A Riverside entrepreneur wrapped up his first week of hands-on disaster relief near Sendai, Japan. He’s distributing home heating fuel to blacked-out parts of the region paralyzed by last week’s earthquake and tsunami.
A week after Japan was hit by a 9.0 earthquake and a tsunami, Ted Honcharik arrived in Japan with a backpack, a little money and not much else.
He also brought a cell phone. "I’m walking down some stairs, about six flights; if I lose you just call me back."
Sendai is the largest city on Japan’s battered northeast coast. It’s also Riverside’s longtime sister city.
Honcharik, a fuel transportation expert, traveled there days after the earthquake struck. He’s sleeping on the floor of City Hall, and he hasn’t showered in over a week.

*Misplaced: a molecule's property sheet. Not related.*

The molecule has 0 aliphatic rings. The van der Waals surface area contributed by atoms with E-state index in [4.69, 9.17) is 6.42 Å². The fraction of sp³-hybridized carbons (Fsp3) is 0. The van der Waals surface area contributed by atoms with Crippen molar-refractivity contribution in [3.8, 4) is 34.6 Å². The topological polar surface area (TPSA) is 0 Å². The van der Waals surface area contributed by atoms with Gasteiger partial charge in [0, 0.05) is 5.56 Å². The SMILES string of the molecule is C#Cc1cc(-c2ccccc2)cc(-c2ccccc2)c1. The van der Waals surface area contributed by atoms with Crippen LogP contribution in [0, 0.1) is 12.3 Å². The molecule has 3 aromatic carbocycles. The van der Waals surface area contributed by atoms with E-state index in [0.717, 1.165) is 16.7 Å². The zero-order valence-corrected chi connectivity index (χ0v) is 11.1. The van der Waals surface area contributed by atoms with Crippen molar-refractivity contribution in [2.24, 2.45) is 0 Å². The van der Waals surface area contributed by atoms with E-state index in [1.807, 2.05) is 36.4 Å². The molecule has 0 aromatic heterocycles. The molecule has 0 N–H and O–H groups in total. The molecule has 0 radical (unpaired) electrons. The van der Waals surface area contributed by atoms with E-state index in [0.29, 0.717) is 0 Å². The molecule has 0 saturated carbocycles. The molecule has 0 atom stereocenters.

He runs a nonprofit organization called the Fuel Relief Fund. Its specialty is parachuting into disaster zones, buying up home heating fuel or gasoline and delivering it to people for free.
While it may sound exhausting and frustrating, Honcharik says he truly enjoys the work. "I tell everybody I get a lot of pleasure out of everyone’s misery. You know, I’ve had family go through Hurricane Andrew in Florida – I grew up there, know what it’s like to be without power for three, four months, lost loved ones and living in horrible conditions, homes destroyed. I’m fortunate enough that I’ve got a good company, good partner who can run the business while we try to give back.”
Honcharik says his organization could stay in Japan for another three months, depending on the region’s needs.